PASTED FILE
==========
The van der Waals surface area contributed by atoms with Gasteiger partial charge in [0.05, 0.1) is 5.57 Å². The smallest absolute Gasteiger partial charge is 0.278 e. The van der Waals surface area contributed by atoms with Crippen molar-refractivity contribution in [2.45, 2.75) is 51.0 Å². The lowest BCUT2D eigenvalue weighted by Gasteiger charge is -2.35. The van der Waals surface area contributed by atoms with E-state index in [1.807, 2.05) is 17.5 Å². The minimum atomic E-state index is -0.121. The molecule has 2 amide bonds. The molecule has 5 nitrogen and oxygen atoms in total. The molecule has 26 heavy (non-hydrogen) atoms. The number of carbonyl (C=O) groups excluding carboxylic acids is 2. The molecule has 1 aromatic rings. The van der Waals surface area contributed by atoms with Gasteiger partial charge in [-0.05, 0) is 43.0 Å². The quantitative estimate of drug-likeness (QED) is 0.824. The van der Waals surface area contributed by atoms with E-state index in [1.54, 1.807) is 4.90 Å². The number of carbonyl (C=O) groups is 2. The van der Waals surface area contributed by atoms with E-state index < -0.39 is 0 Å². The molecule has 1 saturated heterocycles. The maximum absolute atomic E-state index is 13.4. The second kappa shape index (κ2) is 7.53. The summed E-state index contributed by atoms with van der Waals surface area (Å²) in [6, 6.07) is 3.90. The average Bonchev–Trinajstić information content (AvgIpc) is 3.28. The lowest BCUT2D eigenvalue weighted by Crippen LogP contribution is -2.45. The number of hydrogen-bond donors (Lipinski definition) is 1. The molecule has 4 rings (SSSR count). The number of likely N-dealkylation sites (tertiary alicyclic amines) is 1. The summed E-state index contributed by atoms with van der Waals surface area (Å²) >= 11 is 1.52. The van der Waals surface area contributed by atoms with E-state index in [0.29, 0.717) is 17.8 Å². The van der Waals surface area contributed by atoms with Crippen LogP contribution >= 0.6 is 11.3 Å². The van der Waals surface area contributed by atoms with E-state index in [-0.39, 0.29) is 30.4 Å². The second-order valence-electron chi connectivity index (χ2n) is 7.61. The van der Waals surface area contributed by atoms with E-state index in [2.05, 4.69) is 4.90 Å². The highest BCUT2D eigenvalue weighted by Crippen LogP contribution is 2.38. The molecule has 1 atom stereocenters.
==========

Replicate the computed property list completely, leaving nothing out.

The van der Waals surface area contributed by atoms with Gasteiger partial charge in [0.05, 0.1) is 5.57 Å². The smallest absolute Gasteiger partial charge is 0.278 e. The van der Waals surface area contributed by atoms with Crippen molar-refractivity contribution in [2.45, 2.75) is 51.0 Å². The lowest BCUT2D eigenvalue weighted by Gasteiger charge is -2.35. The van der Waals surface area contributed by atoms with E-state index in [1.807, 2.05) is 17.5 Å². The minimum atomic E-state index is -0.121. The molecule has 2 amide bonds. The molecule has 5 nitrogen and oxygen atoms in total. The molecule has 26 heavy (non-hydrogen) atoms. The number of carbonyl (C=O) groups excluding carboxylic acids is 2. The molecule has 1 aromatic rings. The van der Waals surface area contributed by atoms with Gasteiger partial charge in [-0.05, 0) is 43.0 Å². The quantitative estimate of drug-likeness (QED) is 0.824. The van der Waals surface area contributed by atoms with E-state index in [1.54, 1.807) is 4.90 Å². The number of carbonyl (C=O) groups is 2. The van der Waals surface area contributed by atoms with E-state index < -0.39 is 0 Å². The molecule has 1 saturated heterocycles. The maximum absolute atomic E-state index is 13.4. The second kappa shape index (κ2) is 7.53. The summed E-state index contributed by atoms with van der Waals surface area (Å²) in [6, 6.07) is 3.90. The average Bonchev–Trinajstić information content (AvgIpc) is 3.28. The lowest BCUT2D eigenvalue weighted by Crippen LogP contribution is -2.45. The number of hydrogen-bond donors (Lipinski definition) is 1. The molecule has 4 rings (SSSR count). The number of likely N-dealkylation sites (tertiary alicyclic amines) is 1. The summed E-state index contributed by atoms with van der Waals surface area (Å²) >= 11 is 1.52. The van der Waals surface area contributed by atoms with E-state index in [0.29, 0.717) is 17.8 Å². The van der Waals surface area contributed by atoms with Crippen LogP contribution >= 0.6 is 11.3 Å². The van der Waals surface area contributed by atoms with E-state index in [-0.39, 0.29) is 30.4 Å². The second-order valence-electron chi connectivity index (χ2n) is 7.61. The van der Waals surface area contributed by atoms with E-state index in [2.05, 4.69) is 4.90 Å². The highest BCUT2D eigenvalue weighted by Crippen LogP contribution is 2.38. The molecule has 1 atom stereocenters.